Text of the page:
(Brandon Kowallis & Becky Peterson)
A wonderful variety of grasses, wildflowers, shrubs, and trees are found within
The riparian community, an environment influenced by a river, is easy to recognize and can be found on the canyon floor. Within the dark and fertile soil, Cottonwoods, Box elder maples and water loving grasses hug the shore of the
On the sunny north side of the canyon, the Mountain-brush community is found. Gambel oak, Big-tooth maple, Rabbitbrush, and Mexican cliffrose are just a few of the shrubs and trees that can be found in this area. All these plants require little water and high intensity sunlight.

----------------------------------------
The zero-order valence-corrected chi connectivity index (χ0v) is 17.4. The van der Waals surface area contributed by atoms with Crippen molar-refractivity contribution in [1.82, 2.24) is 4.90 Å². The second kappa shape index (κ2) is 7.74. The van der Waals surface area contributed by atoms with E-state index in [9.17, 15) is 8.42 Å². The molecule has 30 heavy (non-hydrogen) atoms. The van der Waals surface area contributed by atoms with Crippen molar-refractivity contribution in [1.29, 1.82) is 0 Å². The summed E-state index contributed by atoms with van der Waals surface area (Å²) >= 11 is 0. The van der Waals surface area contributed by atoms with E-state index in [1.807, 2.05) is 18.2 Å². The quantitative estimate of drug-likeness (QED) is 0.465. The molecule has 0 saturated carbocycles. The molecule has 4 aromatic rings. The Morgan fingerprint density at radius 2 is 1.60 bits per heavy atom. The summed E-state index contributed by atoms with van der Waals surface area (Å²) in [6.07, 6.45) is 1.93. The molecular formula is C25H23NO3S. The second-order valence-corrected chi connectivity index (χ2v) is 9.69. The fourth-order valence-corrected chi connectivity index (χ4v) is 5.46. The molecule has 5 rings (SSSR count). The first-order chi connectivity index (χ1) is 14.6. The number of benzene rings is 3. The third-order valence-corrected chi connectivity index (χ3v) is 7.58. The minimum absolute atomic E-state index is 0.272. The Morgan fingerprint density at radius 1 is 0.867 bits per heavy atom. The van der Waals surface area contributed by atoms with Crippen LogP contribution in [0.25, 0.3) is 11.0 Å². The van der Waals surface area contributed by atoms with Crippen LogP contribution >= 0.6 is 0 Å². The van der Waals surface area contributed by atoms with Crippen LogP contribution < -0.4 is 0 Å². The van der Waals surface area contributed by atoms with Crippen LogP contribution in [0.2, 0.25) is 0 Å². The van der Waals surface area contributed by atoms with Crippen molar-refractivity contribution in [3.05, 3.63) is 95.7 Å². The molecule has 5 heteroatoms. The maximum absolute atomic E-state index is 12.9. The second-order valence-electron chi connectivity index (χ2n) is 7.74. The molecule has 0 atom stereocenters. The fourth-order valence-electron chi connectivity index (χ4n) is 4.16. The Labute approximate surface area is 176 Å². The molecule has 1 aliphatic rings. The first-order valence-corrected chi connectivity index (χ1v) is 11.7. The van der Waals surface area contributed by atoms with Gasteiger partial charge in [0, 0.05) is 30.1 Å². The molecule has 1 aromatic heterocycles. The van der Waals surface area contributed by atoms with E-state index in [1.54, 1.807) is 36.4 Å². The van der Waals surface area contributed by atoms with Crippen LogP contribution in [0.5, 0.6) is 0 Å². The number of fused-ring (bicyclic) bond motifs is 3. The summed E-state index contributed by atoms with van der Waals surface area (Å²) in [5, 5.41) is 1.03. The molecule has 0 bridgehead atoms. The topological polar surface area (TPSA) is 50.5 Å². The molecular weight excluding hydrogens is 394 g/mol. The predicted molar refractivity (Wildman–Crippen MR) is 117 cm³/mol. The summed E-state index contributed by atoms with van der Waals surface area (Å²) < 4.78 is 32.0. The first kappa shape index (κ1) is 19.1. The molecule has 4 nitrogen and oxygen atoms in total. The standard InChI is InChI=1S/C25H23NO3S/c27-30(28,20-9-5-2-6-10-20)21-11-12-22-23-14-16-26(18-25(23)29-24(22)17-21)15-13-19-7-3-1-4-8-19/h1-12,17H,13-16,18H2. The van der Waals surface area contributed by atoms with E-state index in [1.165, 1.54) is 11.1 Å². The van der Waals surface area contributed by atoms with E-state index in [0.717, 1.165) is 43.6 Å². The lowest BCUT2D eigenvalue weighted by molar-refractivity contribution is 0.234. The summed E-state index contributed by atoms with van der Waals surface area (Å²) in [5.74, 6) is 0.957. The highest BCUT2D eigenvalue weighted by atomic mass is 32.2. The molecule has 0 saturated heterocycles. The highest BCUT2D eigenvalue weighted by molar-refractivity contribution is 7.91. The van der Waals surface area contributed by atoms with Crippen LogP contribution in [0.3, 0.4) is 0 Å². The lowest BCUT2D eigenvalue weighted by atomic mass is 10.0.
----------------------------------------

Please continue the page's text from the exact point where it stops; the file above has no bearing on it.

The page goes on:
On the shadier south side of the
Above the cave on the south side of the canyon exists a sub-alpine community. This plant community is known for its Quaking aspen and fields of wildflowers. Flowers such as Mountain bluebells, Firecracker (Eaton's) and Purple penstemons, and Wild onion create a beautiful scene for any hiker. Unfortunately, the sub-alpine community cannot be reached within the monument. However the back side of
Did You Know?
Cave Draperies, or Cave Bacon, form as calcite rich water trickles down an inclined bedrock surface. Over thousands of years a thin line of calcite builds up along the wall as water follows this same path over and over. These formations appear in caves in all different shapes, sizes and colors.